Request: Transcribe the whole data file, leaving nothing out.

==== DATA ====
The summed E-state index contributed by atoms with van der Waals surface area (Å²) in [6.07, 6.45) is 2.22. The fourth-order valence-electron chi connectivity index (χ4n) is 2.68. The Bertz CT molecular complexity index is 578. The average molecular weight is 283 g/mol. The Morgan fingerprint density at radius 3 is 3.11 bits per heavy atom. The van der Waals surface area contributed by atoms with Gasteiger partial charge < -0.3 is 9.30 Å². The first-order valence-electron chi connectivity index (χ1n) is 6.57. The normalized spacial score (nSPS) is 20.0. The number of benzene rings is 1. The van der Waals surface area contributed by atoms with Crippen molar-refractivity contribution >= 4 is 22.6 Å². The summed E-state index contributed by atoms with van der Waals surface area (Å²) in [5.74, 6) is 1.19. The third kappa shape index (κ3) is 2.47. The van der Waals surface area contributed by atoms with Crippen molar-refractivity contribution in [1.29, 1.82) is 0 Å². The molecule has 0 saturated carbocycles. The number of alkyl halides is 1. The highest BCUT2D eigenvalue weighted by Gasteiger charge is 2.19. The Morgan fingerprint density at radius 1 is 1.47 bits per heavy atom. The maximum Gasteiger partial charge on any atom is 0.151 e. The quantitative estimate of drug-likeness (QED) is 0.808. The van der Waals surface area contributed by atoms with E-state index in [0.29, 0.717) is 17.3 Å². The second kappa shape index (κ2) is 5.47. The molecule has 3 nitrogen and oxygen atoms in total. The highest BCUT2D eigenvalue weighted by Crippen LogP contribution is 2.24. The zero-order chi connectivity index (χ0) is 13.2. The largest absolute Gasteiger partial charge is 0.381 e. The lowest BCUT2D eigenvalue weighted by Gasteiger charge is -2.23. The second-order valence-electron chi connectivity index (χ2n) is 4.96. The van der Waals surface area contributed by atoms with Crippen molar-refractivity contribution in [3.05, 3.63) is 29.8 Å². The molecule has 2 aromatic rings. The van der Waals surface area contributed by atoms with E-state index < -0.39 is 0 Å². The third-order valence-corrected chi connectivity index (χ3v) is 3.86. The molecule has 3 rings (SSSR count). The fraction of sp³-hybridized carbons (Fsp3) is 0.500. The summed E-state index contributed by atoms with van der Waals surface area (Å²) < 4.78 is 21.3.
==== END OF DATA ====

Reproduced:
The summed E-state index contributed by atoms with van der Waals surface area (Å²) in [6.07, 6.45) is 2.22. The fourth-order valence-electron chi connectivity index (χ4n) is 2.68. The Bertz CT molecular complexity index is 578. The average molecular weight is 283 g/mol. The Morgan fingerprint density at radius 3 is 3.11 bits per heavy atom. The van der Waals surface area contributed by atoms with Gasteiger partial charge < -0.3 is 9.30 Å². The first-order valence-electron chi connectivity index (χ1n) is 6.57. The normalized spacial score (nSPS) is 20.0. The number of benzene rings is 1. The van der Waals surface area contributed by atoms with Crippen molar-refractivity contribution >= 4 is 22.6 Å². The summed E-state index contributed by atoms with van der Waals surface area (Å²) in [5.74, 6) is 1.19. The third kappa shape index (κ3) is 2.47. The van der Waals surface area contributed by atoms with Crippen molar-refractivity contribution in [1.29, 1.82) is 0 Å². The molecule has 0 saturated carbocycles. The number of alkyl halides is 1. The highest BCUT2D eigenvalue weighted by Gasteiger charge is 2.19. The Morgan fingerprint density at radius 1 is 1.47 bits per heavy atom. The maximum Gasteiger partial charge on any atom is 0.151 e. The quantitative estimate of drug-likeness (QED) is 0.808. The van der Waals surface area contributed by atoms with E-state index in [0.29, 0.717) is 17.3 Å². The second kappa shape index (κ2) is 5.47. The molecule has 3 nitrogen and oxygen atoms in total. The highest BCUT2D eigenvalue weighted by Crippen LogP contribution is 2.24. The zero-order chi connectivity index (χ0) is 13.2. The largest absolute Gasteiger partial charge is 0.381 e. The lowest BCUT2D eigenvalue weighted by Gasteiger charge is -2.23. The second-order valence-electron chi connectivity index (χ2n) is 4.96. The van der Waals surface area contributed by atoms with Crippen molar-refractivity contribution in [3.05, 3.63) is 29.8 Å². The molecule has 2 aromatic rings. The van der Waals surface area contributed by atoms with E-state index < -0.39 is 0 Å². The third-order valence-corrected chi connectivity index (χ3v) is 3.86. The molecule has 3 rings (SSSR count). The fraction of sp³-hybridized carbons (Fsp3) is 0.500. The summed E-state index contributed by atoms with van der Waals surface area (Å²) < 4.78 is 21.3.